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Boat Racing
by
David Henson


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We imagined
rain trickling down
the side of our street
was a roaring river
and the slivers of bark
not much bigger than a tree
splinter my dad
tweezed from my palm,
were speedboats.

Wet pavement reflecting
our yellow slickers,
we watched our racers
careen over pebble dams,
under oak-leaf bridges,
‘round Milton’s curve.

It was easy to track them
from our three-foot height.

The race ended
at hill’s bottom
in a mud puddle always
perfect for stomping.

We didn’t care who won.


© by David Henson.
Used with the author's permission.

 



David Henson is the author of two chapbooks and his award-winning work has appeared in a variety of online and print journals. In addition to writing, David enjoys playing classical and boogie woogie piano. David and his wife have lived in Belgium and Hong Kong over the years, but now live in Illinois, where they enjoy walking with their dog. Learn more about David at http://writings217.wordpress.com.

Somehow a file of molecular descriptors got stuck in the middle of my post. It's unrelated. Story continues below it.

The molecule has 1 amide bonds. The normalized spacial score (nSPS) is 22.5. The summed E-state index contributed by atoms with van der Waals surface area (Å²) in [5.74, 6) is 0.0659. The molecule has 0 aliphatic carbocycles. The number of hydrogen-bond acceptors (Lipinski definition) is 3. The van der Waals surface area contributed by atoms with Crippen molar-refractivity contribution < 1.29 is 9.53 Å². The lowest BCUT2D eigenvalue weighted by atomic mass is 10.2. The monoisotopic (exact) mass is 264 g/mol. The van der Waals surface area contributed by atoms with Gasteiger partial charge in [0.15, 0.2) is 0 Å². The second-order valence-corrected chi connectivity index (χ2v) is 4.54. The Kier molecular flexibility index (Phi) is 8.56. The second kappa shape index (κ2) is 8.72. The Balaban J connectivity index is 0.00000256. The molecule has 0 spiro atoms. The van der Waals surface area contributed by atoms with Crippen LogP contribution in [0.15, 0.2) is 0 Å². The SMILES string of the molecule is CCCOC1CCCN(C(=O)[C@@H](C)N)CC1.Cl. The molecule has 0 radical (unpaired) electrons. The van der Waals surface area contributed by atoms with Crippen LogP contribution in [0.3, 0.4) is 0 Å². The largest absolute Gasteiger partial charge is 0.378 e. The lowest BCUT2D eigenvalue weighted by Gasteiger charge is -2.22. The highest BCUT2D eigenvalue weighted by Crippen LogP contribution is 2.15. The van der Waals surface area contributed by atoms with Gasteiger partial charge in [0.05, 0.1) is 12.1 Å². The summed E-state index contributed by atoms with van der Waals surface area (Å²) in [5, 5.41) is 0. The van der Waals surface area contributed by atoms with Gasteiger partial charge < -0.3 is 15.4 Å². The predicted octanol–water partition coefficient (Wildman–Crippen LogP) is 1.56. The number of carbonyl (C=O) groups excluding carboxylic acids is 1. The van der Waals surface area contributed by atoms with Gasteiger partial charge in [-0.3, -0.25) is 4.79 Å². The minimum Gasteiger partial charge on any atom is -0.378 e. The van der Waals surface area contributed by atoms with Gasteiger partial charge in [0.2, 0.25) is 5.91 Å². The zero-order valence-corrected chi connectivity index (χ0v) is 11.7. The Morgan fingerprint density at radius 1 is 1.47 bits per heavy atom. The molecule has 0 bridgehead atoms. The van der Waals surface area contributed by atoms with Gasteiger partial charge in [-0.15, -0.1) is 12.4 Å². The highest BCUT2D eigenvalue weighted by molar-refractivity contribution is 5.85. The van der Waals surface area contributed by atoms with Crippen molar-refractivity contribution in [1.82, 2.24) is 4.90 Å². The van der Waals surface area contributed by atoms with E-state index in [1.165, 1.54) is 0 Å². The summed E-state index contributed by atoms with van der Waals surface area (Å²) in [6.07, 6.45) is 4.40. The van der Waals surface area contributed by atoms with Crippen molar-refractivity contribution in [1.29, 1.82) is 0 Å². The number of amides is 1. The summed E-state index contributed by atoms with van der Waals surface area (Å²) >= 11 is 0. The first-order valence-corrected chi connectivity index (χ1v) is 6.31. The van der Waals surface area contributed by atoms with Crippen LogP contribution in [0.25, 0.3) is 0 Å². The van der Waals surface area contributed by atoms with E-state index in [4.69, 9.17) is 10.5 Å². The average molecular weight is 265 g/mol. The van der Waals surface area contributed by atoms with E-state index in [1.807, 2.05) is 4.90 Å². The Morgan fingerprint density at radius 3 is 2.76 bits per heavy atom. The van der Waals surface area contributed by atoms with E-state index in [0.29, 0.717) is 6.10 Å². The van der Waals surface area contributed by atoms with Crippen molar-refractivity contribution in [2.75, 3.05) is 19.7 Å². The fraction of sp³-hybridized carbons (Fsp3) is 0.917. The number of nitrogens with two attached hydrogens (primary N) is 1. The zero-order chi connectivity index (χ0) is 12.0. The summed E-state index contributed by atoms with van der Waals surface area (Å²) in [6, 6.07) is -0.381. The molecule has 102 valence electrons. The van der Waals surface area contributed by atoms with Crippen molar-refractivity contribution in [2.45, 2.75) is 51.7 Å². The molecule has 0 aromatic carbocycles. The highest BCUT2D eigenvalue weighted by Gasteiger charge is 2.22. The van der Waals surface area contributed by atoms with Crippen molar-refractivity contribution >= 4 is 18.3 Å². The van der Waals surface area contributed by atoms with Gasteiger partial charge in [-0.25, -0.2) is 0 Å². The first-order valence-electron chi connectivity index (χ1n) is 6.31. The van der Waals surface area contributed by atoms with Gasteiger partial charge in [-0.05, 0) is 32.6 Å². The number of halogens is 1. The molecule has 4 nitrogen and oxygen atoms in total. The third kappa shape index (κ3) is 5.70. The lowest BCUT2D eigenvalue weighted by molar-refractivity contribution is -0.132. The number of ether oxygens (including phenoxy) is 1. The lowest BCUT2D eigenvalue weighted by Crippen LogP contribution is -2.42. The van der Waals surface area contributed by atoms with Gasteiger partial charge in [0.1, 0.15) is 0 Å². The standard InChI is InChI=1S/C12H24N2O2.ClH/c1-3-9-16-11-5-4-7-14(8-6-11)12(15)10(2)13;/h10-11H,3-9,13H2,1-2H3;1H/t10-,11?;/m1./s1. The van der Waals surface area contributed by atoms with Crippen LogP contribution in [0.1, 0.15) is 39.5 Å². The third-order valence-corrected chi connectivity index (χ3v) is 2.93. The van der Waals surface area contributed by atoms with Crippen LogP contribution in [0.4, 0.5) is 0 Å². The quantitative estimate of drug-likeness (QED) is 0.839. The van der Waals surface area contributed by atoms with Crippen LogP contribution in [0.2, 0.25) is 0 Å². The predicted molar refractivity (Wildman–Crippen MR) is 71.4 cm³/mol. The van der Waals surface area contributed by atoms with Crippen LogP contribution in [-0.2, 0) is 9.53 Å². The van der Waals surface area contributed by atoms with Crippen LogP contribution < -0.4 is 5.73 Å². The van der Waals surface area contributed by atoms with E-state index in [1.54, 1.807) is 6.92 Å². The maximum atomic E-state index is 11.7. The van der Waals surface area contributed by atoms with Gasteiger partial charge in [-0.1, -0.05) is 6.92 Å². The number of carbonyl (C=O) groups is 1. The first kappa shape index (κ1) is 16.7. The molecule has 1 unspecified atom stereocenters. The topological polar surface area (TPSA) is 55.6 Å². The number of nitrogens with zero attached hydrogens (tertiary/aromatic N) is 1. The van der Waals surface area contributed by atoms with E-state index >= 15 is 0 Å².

Post New Comment:
EstherJ:
This is such a fun poem.
Posted 05/21/2024 11:51 AM
David:
Many thanks for your comments!
Posted 05/20/2024 04:34 PM
Lori Levy:
I can see this scene clearly!
Posted 05/20/2024 12:36 PM
Denise:
Such fun and fond memories of being free to create a state of simple satisfaction on a less than stellar day. Enjoyed your memory replay very much.
Posted 05/20/2024 10:03 AM
Larry Schug:
I feel like I'm with the kids in this poem. Good work.
Posted 05/20/2024 08:50 AM


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